Under the e-filing process, an incarcerated person must first sign up for a timeslot at their prison’s law library, allowing them to fill out and submit paperwork to the librarian. The librarian must then digitally scan those documents and submit the files through the court’s online platform. Court responses then go to an email inbox managed by the prison’s legal liaison, who is responsible for printing out the documents and routing them for hand-delivery to the intended recipient, supposedly within two business days. These timeframes are essential—as D’Allesandro’s case shows, court paperwork often contains details about strict deadlines.

When D’Allesandro received his court documents last year after more than two months of delays, he believed there had been a clear violation of DOC policy on “legal mail”—an official classification that covers certain correspondence sent from attorneys or the courts. But when D’Allesandro’s mother, Dr. Carol Welch, began pressing DOC to explain why it had taken so long to deliver the court notice to her son, they insisted that the communications did not qualify as legal mail. As a result, they were not subject to the more protected standards.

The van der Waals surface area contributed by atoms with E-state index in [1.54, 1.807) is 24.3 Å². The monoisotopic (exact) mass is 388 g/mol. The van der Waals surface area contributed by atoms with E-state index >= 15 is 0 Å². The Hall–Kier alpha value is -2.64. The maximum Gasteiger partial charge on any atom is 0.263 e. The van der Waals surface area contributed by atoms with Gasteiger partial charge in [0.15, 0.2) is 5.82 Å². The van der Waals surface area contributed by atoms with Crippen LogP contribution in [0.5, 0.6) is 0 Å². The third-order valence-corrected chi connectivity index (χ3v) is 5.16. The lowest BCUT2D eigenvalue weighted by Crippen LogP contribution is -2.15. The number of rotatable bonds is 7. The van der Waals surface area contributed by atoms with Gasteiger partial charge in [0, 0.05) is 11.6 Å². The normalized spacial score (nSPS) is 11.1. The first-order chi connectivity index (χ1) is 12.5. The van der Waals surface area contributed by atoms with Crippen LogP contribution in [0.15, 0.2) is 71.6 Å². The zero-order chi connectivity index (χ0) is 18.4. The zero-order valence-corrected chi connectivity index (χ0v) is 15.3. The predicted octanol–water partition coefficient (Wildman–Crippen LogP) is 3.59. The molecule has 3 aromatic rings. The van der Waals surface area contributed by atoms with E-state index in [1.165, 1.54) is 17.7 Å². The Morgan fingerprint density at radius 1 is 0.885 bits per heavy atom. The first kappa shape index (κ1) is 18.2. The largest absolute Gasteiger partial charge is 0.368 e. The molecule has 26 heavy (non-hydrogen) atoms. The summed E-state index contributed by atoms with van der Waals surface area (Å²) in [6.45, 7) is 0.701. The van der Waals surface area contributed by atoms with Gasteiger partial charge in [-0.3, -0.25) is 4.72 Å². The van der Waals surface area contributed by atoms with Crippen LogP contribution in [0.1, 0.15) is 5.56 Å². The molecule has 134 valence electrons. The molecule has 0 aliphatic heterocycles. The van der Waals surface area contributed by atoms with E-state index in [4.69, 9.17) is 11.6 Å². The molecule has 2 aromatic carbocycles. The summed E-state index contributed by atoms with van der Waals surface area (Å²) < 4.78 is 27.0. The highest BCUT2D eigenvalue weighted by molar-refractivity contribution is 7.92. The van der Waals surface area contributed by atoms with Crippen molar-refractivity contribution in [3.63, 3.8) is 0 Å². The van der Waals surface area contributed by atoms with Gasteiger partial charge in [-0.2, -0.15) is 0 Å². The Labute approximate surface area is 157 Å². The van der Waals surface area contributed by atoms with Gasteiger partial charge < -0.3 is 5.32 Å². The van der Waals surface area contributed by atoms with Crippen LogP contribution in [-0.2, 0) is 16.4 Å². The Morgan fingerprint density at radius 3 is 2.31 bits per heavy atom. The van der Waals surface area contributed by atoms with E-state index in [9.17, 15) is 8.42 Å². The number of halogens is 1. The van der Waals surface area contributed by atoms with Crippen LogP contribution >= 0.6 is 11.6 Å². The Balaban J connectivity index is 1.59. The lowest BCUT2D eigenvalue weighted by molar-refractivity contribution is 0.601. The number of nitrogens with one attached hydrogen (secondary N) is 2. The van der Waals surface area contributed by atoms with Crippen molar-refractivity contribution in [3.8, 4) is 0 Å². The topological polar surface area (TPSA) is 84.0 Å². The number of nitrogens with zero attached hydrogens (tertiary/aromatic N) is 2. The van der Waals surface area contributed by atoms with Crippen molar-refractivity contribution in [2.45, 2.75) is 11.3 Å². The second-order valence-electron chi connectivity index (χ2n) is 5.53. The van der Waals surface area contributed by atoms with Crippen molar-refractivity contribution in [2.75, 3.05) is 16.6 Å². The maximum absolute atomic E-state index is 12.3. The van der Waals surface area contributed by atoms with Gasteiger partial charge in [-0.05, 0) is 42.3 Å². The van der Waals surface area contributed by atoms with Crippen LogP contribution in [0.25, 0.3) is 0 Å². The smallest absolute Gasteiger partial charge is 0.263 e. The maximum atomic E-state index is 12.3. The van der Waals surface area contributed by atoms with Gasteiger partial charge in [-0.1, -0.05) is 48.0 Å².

“These documents have already been filed with the courts and are not treated as confidential or as legal mail,” a DOC official wrote to Welch in an email dated June 15. In a later email, another official told Welch that “in order for communication to be considered legal mail, it must be sent in via USPS, UPS or FedEx.”

Although the rules struck Welch as arbitrary, the DOC’s classification is technically accurate “because legal mail is considered confidential,” according to Jefferson. Whereas most prison legal mail involves privileged information sent by attorneys to their clients, e-filed court documents are typically also publicly available. Court dates and other status updates are posted online, for example, though incarcerated people with highly restricted internet access cannot easily keep track of them that way.